Test requirements for terminals can be divided into two main topics: electrical interface tests (including noise tests), and protocol tests. The electrical interface tests apply to all terminal types (remote terminals, bus controllers, and monitors), whereas the protocol tests are a function of the type of terminal being tested. All tests should be applied to each of the buses when the terminal contains redundant buses. Some of the tests are used to “characterize” the terminal rather that to verify compliance to the standard and the results should be included in the Interface Control Document (see paragraph 3.9). Each of the tests are summarized as follows:
220.127.116.11 Electrical Interface Tests
The specifications called out in the standard define the requirements at the connector pins of the terminal. These points are defined by point A in figures 9 and 10 of MIL-STD-1553B. It is important to note that all of the specified requirements are for the terminal itself and are not to be measured with the terminal connected to a system where they would be dependent on other system elements. The electrical interface tests can be subdivided into four parts: input, output, isolation, and noise tests.
The input tests include:
a) input polarity
b) input impedance
c) input signal amplitude
d) zero crossing distortion
e) rise/fall times
f) common mode rejection
g) input bit rate stability
The output tests include:
a) output polarity
b) output amplitude
c) zero crossing stability
d) rise/fall times
e) distortion, overshoot, and ringing
f) output symmetry/tailoff
g) output noise
h) power on/off noise
i) output bit rate stability
Since terminals functioning as monitors need not be designed with a transmitter, the output tests do not always apply.
The isolation tests are used to verify the input and output isolation between buses in a redundant bus design. The requirement is given as the ratio in dB between the voltage on the active bus and the voltage on the inactive bus.
The noise rejection tests are required to verify that the terminal exhibits a maximum word error rate of one part in 10 when operating in the presence of additive white Gaussian noise. The noise test is run continuously until the number of words received by the terminal exceeds the required number for acceptance or is less that the required number for rejection for a particular number of errors. The acceptance/rejection criteria is specified in Table II in the standard. In this test, it is the common practice to gate the noise source off while the terminal responds to the bus tester. This reduces the probability of the status word being *garbled.” A typical set up for the noise rejection test is shown in figure 6.1.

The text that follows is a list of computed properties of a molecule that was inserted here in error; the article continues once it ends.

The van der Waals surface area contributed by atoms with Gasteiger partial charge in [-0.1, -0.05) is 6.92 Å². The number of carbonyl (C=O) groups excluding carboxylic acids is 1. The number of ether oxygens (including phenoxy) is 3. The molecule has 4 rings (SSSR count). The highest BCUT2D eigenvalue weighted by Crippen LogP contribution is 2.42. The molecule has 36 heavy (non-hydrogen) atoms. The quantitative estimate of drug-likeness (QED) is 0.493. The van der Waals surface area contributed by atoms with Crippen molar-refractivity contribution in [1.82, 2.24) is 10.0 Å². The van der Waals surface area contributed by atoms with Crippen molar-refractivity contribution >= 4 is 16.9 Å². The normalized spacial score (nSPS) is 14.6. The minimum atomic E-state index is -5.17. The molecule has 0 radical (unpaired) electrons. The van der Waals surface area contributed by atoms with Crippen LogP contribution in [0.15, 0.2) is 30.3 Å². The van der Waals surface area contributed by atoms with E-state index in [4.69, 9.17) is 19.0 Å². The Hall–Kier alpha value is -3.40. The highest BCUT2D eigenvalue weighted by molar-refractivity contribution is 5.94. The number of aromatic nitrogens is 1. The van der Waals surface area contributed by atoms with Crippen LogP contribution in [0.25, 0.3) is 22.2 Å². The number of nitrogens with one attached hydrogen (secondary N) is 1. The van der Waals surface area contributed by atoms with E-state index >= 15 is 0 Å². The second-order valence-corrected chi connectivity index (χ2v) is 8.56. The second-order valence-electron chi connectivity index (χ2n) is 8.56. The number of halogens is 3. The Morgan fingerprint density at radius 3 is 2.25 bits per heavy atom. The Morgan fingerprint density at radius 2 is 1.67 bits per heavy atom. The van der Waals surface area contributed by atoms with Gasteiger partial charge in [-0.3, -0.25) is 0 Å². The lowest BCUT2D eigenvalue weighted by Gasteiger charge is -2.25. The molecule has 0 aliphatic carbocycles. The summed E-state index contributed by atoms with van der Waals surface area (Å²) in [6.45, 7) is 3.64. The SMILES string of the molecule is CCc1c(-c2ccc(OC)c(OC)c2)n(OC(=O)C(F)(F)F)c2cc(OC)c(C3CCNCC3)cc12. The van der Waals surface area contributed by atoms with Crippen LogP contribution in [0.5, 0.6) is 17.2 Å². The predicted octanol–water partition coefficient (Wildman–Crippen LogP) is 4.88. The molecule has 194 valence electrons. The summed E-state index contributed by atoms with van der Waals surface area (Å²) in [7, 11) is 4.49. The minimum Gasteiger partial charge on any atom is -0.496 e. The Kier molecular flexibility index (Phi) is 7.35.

18.104.22.168 Protocol Tests
The protocol tests are performed as a function of the terminal type. Bus controllers which are also capable of performing as a remote terminal (e.g. while acting as the backup bus controller) need to be tested for both functions. The protocol tests for the remote terminal and bus controller are summarized as follows:
- Remote Terminal Protocol Tests. The first step in testing the remote terminal is to verify that the terminal responds properly to all the legal (valid) information transfer formats including BC-RT, RT-BC, RT-RT, mode commands with and without data words (receive and transmit). These formats should be tested with all subaddress and word counts implemented in the terminal. All implemented mode code operations also need to be tested. If the terminal is designed to recognize illegal commends, then all of these commands, and their specified response, need to be tested.The unique terminal address of the terminal needs to be checked by sequencing the address through all combinations while issuing commands to all the other addresses.
In addition, if the broadcast option has been implemented, all of these tests need to be repeated for the broadcast address.The terminals timing characteristics need to be verified and characterized. This includes the measurement of the status word response time. The terminal should also be tested for its ability to respond to superseding commands.The message validation of the terminal needs to be examined by injecting messages with various error conditions. The validation criteria which needs to be tested includes